Claudia Anthony (with additional content by the Sierra Leone Telegraph)
Sierra Leone Telegraph: 29 July 2017
On this glorious day fourteen years ago, a wicked and monstrous rebel war lord by the name of Foday Saybanah Sankoh died of pneumonia in the custody of the Special Court for Sierra Leone.
His celebrated end came at the Choithram Hospital in Freetown, on 29th of July 2003. Aged 65, Foday Saybanah Sankoh who led his country’s over ten-year-long brutal civil war, had been in detention since May 2000.
He had been arrested and took into detention after his bodyguards opened fire on a crowd of protesters, outside his Freetown residence killing about 20 people.
In 2002, Sankoh suffered a stroke that left him partly paralysed. He was indicted in March 2003, for war crimes and crimes against humanity.
He was then transferred (turned over by Nigeria) to the custody of Sierra Leone’s Special Court on 29 July 1998, exactly five years before his death in Choithram Hospital in Freetown, on 29th of July 2003, aged 65.
The rebel war in Sierra Leon took the lives of over 100,000 people, with at least 5,000 innocent men, women and children amputated by drugged up child soldiers – recruited by and acting under the direct command of Foday Sankoh.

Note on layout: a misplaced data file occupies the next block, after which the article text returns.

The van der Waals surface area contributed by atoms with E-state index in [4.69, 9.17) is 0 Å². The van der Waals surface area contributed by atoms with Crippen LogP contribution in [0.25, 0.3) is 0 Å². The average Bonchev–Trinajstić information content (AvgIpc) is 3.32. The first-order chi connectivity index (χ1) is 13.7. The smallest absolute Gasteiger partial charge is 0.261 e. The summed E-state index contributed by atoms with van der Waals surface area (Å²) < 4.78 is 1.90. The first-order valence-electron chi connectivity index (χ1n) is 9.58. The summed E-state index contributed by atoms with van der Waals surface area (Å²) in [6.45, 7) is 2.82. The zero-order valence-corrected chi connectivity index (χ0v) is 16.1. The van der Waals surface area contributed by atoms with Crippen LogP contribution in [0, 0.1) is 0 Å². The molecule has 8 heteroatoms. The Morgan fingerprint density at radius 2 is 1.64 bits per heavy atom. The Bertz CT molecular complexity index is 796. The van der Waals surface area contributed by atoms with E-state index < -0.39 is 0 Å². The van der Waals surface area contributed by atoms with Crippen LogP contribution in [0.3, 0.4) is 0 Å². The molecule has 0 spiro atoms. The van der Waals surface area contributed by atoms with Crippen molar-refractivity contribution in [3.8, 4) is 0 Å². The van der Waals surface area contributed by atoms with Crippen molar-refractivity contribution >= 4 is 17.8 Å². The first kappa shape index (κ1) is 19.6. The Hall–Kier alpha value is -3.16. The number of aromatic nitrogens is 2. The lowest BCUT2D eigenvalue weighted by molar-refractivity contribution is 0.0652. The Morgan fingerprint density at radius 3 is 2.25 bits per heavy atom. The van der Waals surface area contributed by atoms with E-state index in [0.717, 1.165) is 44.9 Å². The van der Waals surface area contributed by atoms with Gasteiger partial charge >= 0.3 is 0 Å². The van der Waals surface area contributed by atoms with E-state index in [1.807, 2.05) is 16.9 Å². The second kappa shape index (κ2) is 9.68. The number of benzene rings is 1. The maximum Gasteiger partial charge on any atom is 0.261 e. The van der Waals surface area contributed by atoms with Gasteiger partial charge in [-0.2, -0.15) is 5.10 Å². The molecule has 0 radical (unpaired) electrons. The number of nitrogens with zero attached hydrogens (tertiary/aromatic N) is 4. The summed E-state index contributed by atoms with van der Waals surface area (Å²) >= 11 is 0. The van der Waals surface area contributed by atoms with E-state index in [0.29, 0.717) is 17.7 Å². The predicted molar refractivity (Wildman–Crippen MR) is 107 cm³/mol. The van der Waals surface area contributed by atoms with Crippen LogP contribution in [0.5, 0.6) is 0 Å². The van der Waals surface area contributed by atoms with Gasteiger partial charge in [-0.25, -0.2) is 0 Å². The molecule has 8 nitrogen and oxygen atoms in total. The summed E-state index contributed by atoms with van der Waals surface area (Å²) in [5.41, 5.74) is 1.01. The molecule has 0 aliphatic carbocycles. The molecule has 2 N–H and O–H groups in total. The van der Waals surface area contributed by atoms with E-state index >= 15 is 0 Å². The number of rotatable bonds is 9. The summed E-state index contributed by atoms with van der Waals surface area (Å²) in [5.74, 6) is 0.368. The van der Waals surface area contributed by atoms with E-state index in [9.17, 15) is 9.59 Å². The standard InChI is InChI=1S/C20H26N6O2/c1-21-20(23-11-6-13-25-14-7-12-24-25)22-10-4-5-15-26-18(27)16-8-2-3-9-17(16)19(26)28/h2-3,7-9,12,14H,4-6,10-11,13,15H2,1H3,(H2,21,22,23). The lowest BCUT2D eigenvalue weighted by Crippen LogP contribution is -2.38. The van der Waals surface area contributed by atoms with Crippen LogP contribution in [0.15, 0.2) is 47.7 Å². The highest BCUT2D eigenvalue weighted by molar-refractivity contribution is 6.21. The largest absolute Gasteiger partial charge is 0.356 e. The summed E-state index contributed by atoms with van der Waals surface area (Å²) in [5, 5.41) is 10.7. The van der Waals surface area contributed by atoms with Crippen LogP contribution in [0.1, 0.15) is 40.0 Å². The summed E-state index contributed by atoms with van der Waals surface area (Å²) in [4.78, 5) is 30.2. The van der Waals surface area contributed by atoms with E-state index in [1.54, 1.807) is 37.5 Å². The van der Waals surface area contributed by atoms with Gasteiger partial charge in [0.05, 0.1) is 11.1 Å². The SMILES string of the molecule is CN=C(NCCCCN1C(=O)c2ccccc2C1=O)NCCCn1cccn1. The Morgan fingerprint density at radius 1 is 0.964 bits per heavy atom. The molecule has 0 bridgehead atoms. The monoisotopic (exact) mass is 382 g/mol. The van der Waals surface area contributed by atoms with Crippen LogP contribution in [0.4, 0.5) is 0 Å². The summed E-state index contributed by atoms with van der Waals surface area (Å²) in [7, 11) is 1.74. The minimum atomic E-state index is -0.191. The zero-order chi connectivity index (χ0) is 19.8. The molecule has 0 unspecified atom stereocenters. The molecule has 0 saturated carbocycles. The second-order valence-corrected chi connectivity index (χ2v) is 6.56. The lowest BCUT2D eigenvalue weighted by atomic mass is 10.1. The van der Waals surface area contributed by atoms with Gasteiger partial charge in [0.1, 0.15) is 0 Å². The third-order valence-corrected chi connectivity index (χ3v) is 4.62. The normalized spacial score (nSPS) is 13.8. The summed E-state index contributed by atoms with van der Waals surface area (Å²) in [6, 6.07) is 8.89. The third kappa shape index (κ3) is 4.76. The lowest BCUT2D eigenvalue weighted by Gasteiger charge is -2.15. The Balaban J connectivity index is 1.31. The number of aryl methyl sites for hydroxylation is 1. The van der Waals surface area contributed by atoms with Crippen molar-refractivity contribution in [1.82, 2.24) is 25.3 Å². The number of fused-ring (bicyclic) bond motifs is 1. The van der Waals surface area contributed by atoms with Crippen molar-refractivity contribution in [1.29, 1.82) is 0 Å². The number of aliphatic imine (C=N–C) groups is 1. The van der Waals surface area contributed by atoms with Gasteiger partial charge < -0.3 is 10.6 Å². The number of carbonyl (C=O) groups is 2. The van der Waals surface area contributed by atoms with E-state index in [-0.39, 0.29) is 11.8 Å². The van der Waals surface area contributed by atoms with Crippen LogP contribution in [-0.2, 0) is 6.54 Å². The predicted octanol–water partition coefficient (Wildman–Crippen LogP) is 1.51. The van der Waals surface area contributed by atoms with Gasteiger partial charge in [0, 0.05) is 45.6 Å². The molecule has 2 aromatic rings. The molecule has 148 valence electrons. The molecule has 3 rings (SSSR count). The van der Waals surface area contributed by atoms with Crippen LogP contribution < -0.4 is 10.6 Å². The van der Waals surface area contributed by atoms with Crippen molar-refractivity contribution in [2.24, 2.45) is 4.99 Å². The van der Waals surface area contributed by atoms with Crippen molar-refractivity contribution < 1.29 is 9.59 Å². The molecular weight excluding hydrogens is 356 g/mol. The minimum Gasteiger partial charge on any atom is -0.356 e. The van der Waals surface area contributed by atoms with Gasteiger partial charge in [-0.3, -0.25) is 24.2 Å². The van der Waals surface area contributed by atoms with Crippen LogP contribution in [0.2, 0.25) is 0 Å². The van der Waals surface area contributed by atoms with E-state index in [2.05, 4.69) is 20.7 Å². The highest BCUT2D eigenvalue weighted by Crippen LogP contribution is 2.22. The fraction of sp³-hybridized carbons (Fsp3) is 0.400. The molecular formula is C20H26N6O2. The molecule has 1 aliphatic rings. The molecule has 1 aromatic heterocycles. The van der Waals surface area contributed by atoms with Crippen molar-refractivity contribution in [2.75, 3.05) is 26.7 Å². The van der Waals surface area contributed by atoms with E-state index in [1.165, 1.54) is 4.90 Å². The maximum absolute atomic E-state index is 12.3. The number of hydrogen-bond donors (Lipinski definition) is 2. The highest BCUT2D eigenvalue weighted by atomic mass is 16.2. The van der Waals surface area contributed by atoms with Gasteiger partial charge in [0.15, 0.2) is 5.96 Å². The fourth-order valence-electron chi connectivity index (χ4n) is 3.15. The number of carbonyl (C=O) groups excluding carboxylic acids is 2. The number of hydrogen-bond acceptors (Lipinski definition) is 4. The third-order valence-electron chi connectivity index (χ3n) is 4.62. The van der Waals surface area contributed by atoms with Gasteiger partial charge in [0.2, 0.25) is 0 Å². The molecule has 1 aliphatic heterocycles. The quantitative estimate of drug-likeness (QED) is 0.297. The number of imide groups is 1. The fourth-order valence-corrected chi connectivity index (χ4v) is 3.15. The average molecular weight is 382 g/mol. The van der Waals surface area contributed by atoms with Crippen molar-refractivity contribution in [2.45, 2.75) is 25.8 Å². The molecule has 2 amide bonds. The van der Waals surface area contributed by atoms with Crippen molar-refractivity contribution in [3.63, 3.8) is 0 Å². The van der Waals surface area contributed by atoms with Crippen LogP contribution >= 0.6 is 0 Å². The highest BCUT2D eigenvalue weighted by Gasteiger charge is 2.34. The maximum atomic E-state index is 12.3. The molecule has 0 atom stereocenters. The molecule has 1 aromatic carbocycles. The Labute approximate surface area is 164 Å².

Sierra Leoneans are now preparing for their third, hopefully peaceful and democratic presidential and general elections on the 7th of March 2018.
The expectation is that the outcome of those elections will further strengthen the country’s democratic ideals – rather than see a return to dictatorship or military rule.
It is therefore essential that politicians from across the political divide show maximum restraint and tolerance for free speech. and freedom of association.
They must also refrain from using tribal or regional differences in their campaigns for votes, as such a strategy could lead to unintended and uncontrollable consequences, such as large scale civil disturbance and violence.
After the rebel war in 2001, a Truth and Reconciliation Commission (TRC) was established, to conduct an inquiry into the causes of the war and the lessons that must be learnt.
It is now several years since the publication of the TRC report. Sadly, many of its recommendations have still not been accomplished: Violation of the rule of law and the flagrant abuse of power by those elected to serve the people continues; Chronic youth unemployment, abject poverty, corruption and poor governance are far from being tackled. Those were the seeds of the ten year long rebel war in Sierra Leone.
This article was written by Claudia Anthony, with additional content from the Sierra Leone Telegraph for wider publishing here.
Watch the last days of Foday Sankoh: